For instrumentation on the high-pressure ethylene pipeline that connects Grangemouth with BP's chemicals manufacturing site at Hull, the company wanted to use the 'threadless connector' variant of the Rosemount 3051 pressure transmitter, which offers a flat connection face with an O-ring style seal. Conventionally, this might require the use of a kidney flange component to convert the face to a compression tube fitting - a connection solution with two potential leak paths. However, Parker Instrumentation's regional distributor Hydrasun thought an even better answer was possible and after discussing it with Parker's R&D lab in Barnstaple, suggested to BP Grangemouth that they could produce an application-specific manifold with a directly compatible interface.
Manufactured from a single forging, this manifold reduces the leak paths to the absolute minimum of one, and connects by simply aligning the faces and tightening four bolts. Incorporated into the body of the manifold are three valves providing an industry-standard 'double block and bleed' facility to aid installation and maintenance.
"Parker's willingness to modify a product to meet our needs exactly is making a significant contribution to the stringent safety and environmental protection requirements of this pipeline project," says Calum Hogg, Instrumentation Engineer at BP Grangemouth.
"Much of our manifold development over the past five years has been towards reducing the number of leak paths and providing easy-connect solutions", says Steve Jones of Parker Instrumentation. "This new manifold provides a high integrity double block and bleed instrument connection facility with a height of just 14cm, and has been designed in such a way that we can quickly modify the instrument connection face to suit other threadless connection options offered by process instrument vendors".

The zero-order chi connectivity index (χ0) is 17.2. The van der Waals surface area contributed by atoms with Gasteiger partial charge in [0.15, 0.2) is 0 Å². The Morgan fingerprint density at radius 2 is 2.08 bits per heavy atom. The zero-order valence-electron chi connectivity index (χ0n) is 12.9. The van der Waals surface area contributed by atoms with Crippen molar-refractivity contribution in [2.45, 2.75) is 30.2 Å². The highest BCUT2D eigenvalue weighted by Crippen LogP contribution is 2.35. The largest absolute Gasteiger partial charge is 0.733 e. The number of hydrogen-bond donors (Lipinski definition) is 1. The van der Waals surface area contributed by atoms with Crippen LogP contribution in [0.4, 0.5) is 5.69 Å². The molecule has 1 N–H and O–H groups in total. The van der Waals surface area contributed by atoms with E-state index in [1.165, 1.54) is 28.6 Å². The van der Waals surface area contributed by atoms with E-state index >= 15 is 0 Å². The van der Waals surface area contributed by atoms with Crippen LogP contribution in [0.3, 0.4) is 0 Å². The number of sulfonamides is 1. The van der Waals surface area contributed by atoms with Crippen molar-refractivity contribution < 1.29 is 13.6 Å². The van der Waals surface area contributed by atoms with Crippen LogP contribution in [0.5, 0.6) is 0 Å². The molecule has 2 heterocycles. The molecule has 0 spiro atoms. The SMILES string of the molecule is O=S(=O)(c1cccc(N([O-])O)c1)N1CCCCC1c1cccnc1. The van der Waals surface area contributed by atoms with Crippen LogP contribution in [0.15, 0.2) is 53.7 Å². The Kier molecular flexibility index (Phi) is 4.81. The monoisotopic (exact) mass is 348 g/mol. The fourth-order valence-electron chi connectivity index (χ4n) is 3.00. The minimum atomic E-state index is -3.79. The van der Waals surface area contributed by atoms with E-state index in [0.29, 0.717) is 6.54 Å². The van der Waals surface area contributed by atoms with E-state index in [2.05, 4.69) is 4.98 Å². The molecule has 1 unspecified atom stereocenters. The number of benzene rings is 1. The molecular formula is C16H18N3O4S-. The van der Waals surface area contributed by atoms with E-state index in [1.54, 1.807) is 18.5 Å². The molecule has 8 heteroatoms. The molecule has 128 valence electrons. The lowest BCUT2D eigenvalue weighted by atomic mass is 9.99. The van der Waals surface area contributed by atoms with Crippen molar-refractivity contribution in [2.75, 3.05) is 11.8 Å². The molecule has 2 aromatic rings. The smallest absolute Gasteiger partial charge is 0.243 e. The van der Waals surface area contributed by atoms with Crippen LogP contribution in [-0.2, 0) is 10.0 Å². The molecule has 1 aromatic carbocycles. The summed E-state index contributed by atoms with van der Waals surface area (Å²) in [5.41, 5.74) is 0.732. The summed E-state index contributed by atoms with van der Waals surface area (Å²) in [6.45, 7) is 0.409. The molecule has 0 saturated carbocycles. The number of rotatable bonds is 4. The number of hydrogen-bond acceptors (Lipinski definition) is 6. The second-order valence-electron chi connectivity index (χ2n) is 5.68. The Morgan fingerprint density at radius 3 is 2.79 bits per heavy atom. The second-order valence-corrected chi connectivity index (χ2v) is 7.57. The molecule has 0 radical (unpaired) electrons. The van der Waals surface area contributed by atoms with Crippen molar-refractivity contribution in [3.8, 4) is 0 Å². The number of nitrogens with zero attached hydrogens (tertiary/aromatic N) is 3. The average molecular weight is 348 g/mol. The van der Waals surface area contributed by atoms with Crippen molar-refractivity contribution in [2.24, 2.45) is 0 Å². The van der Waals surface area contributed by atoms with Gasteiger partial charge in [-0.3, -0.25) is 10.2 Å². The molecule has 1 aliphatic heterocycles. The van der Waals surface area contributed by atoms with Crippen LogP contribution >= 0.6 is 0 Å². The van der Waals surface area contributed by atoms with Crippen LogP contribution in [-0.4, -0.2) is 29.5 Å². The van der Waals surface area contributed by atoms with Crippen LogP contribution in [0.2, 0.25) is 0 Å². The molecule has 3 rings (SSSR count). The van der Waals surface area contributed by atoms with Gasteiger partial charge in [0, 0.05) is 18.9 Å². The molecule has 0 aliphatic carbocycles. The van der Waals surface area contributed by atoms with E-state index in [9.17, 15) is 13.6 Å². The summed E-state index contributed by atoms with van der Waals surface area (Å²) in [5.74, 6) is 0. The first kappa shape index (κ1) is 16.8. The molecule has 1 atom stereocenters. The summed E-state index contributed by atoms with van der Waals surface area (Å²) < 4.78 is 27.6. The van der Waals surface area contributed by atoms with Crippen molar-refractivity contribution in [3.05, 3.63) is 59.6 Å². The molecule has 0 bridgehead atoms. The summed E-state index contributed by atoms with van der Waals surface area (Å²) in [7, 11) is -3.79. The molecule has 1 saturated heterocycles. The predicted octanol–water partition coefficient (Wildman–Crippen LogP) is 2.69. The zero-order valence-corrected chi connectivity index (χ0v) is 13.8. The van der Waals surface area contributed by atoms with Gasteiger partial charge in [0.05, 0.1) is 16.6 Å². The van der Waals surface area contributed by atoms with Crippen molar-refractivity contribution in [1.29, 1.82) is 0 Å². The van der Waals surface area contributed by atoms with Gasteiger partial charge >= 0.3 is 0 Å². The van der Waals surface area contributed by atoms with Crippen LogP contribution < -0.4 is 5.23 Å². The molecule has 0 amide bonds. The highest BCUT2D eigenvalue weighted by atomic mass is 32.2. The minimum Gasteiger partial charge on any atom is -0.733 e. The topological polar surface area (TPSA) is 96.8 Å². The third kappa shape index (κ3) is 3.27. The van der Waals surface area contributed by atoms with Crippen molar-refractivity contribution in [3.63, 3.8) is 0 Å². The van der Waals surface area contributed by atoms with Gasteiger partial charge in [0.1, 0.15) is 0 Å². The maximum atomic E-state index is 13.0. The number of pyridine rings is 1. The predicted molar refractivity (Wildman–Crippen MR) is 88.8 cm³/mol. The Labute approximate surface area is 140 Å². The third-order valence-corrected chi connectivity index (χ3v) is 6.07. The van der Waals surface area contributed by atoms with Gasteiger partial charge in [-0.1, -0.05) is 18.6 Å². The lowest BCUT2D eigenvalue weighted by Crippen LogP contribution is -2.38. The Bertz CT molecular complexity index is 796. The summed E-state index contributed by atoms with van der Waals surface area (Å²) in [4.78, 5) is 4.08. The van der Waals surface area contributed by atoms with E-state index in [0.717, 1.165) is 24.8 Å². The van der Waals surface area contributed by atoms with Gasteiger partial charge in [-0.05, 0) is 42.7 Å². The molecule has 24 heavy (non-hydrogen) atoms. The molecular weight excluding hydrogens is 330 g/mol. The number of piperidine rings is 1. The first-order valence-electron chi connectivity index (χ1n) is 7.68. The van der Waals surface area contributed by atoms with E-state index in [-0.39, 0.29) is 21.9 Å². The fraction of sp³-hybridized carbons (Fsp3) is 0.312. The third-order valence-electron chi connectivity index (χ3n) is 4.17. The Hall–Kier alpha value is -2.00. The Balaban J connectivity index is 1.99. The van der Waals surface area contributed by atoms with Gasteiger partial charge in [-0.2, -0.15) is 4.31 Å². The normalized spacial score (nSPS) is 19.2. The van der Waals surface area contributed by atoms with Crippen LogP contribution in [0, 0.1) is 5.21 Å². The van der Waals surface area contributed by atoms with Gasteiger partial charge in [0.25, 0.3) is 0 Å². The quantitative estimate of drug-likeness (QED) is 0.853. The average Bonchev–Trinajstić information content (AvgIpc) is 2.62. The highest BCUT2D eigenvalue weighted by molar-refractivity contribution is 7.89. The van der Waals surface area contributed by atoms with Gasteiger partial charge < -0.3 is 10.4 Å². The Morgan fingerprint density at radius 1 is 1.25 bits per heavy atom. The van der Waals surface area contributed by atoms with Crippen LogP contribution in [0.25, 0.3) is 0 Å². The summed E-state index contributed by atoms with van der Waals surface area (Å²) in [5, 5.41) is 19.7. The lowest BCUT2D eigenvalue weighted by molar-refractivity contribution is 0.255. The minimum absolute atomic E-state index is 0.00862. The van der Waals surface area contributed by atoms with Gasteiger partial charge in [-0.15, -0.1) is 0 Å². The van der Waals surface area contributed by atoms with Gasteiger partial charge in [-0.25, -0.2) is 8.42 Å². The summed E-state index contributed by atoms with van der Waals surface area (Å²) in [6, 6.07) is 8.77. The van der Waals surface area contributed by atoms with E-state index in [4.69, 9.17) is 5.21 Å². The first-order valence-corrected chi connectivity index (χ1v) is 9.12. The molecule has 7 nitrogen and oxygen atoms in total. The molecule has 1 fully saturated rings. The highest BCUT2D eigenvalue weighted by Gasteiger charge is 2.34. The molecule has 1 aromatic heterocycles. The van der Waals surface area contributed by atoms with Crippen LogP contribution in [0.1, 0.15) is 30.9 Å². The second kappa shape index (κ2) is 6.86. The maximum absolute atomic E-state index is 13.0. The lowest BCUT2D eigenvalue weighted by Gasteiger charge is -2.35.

The remedy is liquid sealant or PTFE tape. However, it's easy for these materials to then become contaminants in the instrumentation system, largely because of imprecision with which they are applied. Contaminant particles can disrupt the instrument's operation, a problem which might have serious consequences; consider the case of an instrument used for custody transfer or fiscal metering for example. And, if that contamination does not happen during initial assembly, it's even more likely to happen when the instrument is in operation, and/or when it is periodically disassembled for routine maintenance - because the old tape or sealant has become brittle/flaky/dry.
There are guidelines for sealant application of course, but sadly, no industry standard. The trouble is that tape thicknesses vary, and liquid sealants do not come in pre-loaded forms which deliver precise quantities. It is very easy to over- or under-apply the materials.
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